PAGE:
The research for this study included a review of the body of academic literature that directly or peripherally concerns EPA enforcement and its oversight by Congress. In addition, in preparing this book I reviewed EPA enforcement policy documents prepared at the Agency between 1970 and 2009, as well as a variety of other EPA files, reports, and records on enforcement activities. I also examined congressional hearing records, newspapers, trade journals, training course materials, and the reports of relevant case studies by congressional committees and subcommittees, industrial associations, private consultants, environmental organizations, nonprofit foundations, the GAO, the Congressional Budget Office (CBO), and the Office of Technology Assessment (OTA).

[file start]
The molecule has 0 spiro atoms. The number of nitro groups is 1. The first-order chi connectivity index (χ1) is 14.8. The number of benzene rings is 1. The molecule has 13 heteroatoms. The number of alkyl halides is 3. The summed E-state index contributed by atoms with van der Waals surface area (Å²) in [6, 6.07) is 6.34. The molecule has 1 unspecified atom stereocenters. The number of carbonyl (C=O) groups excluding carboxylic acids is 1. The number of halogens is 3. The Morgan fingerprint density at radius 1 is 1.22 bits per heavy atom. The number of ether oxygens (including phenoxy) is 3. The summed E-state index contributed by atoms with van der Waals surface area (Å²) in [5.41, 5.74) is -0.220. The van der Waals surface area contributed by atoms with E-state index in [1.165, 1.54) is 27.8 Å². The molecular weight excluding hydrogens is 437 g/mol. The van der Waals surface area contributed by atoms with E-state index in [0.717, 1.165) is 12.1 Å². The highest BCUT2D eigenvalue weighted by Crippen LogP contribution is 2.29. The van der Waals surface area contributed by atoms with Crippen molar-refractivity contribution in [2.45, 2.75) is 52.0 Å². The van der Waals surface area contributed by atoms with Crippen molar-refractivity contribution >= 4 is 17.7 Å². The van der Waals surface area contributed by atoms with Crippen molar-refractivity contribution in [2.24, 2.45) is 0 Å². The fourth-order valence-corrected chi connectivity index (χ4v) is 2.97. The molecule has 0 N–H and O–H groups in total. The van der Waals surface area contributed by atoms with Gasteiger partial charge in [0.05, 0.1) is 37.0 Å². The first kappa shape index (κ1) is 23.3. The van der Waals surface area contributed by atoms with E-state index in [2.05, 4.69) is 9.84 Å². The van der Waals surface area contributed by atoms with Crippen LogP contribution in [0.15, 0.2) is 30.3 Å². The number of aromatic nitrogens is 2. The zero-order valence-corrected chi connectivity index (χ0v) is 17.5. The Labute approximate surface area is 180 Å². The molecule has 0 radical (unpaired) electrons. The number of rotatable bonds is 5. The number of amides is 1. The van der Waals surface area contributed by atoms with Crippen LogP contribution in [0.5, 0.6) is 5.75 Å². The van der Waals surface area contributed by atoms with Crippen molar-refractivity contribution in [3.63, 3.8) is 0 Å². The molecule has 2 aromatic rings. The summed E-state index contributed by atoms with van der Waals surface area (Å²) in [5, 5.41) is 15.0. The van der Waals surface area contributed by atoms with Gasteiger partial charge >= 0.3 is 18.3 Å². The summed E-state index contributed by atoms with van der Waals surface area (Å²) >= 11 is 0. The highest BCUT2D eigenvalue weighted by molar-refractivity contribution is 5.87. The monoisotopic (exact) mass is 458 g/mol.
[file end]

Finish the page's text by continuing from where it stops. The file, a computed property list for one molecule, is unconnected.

During the summer of 1984 and much of 1986, the winter of 1991, the spring of 1992, the spring of 2003, the winter and spring of 2004, the winter of 2005, and the spring, summer, and fall of 2009, I interviewed 190 present and former government officials—from EPA, the U.S. Department of Justice (the Justice Department or DOJ), the GAO, and the professional staffs of several congressional committees and subcommittees—to obtain their recollections of the critical trends, developments, and events in EPA enforcement programs. I questioned these individuals with respect to the various sets of intra-, inter-, and extra-governmental relationships that exist in the federal environmental enforcement field, the management and working milieu of EPA enforcement programs, and their own notions of the ingredients of an effective environmental enforcement effort. I selected the interviewees on the basis of the breadth of their experience in the federal government and the likelihood that they would have been involved in or knowledgeable about EPA hazardous waste enforcement. I sought interviews with present and former officials who had diverse professional backgrounds and perspectives. For the most part, respondents held top or mid-level managerial positions with EPA or were attorneys or scientists and technical experts on the Agency's enforcement staff.